Source of human milk (mother or donor) is more important than fortifier type (human or bovine) in shaping the preterm infant microbiome

Shreyas V. Kumbhare, William Diehl Jones, Sharla Fast, Christine Bonner, Geert ‘t Jong, Gary Van Domselaar, Morag Graham, Michael Narvey, Meghan B. Azad

Research output: Contribution to journalJournal Articlepeer-review

15 Citations (Scopus)

Abstract

Milk fortifiers help meet the nutritional needs of preterm infants receiving their mother's own milk (MOM) or donor human milk. We conducted a randomized clinical trial (NCT03214822) in 30 very low birth weight premature neonates comparing bovine-derived human milk fortifier (BHMF) versus human-derived fortifier (H2MF). We found that fortifier type does not affect the overall microbiome, although H2MF infants were less often colonized by an unclassified member of Clostridiales Family XI. Secondary analyses show that MOM intake is strongly associated with weight gain and microbiota composition, including Bifidobacterium, Veillonella, and Propionibacterium enrichment. Finally, we show that while oxidative stress (urinary F2-isoprostanes) is not affected by fortifier type or MOM intake, fecal calprotectin is higher in H2MF infants and lower in those consuming more MOM. Overall, the source of human milk (mother versus donor) appears more important than the type of milk fortifier (human versus bovine) in shaping preterm infant gut microbiota.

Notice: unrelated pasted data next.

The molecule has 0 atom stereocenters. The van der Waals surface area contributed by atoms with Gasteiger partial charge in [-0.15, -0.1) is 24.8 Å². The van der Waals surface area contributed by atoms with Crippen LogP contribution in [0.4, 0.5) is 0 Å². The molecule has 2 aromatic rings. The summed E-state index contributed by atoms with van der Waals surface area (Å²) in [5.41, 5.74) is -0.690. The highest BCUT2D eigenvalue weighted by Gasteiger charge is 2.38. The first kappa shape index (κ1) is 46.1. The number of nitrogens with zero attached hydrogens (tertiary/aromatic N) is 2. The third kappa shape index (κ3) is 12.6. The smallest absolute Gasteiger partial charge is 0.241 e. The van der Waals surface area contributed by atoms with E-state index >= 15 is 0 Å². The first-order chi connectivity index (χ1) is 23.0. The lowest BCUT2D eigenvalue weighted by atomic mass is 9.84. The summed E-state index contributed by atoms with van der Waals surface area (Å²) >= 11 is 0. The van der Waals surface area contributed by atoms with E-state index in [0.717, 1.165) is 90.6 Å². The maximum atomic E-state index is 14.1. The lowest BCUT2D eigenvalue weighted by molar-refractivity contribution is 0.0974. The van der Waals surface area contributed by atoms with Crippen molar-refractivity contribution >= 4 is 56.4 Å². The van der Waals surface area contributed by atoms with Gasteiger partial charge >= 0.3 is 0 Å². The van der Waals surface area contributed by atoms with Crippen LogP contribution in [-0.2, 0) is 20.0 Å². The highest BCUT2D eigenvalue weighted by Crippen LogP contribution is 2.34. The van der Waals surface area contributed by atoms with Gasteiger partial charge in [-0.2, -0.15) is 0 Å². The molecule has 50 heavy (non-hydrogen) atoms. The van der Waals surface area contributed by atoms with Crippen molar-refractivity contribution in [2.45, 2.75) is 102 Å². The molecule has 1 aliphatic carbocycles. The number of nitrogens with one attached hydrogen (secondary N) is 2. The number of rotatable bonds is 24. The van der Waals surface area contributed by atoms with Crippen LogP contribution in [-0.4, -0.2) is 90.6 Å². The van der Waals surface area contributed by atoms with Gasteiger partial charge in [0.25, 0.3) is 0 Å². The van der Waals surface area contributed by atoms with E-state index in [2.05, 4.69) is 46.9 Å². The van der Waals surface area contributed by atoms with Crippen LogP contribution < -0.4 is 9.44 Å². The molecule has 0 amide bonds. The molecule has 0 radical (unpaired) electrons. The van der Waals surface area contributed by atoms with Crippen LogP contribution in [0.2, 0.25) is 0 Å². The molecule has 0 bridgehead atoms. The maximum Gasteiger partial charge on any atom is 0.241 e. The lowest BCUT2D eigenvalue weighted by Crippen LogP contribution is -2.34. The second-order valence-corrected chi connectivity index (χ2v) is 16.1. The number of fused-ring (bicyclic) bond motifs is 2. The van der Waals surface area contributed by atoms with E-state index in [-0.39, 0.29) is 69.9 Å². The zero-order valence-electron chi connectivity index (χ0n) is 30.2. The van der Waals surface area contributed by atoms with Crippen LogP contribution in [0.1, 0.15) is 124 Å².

Original languageEnglish
Article number100712
JournalCell Reports Medicine
Volume3
Issue number9
DOIs
Publication statusPublished - 20 Sep. 2022

Keywords

  • calprotectin
  • gut inflammation
  • gut microbiome
  • human donor milk
  • human milk fortifiers
  • mother's own milk
  • oxidative stress
  • very low birth weight infants

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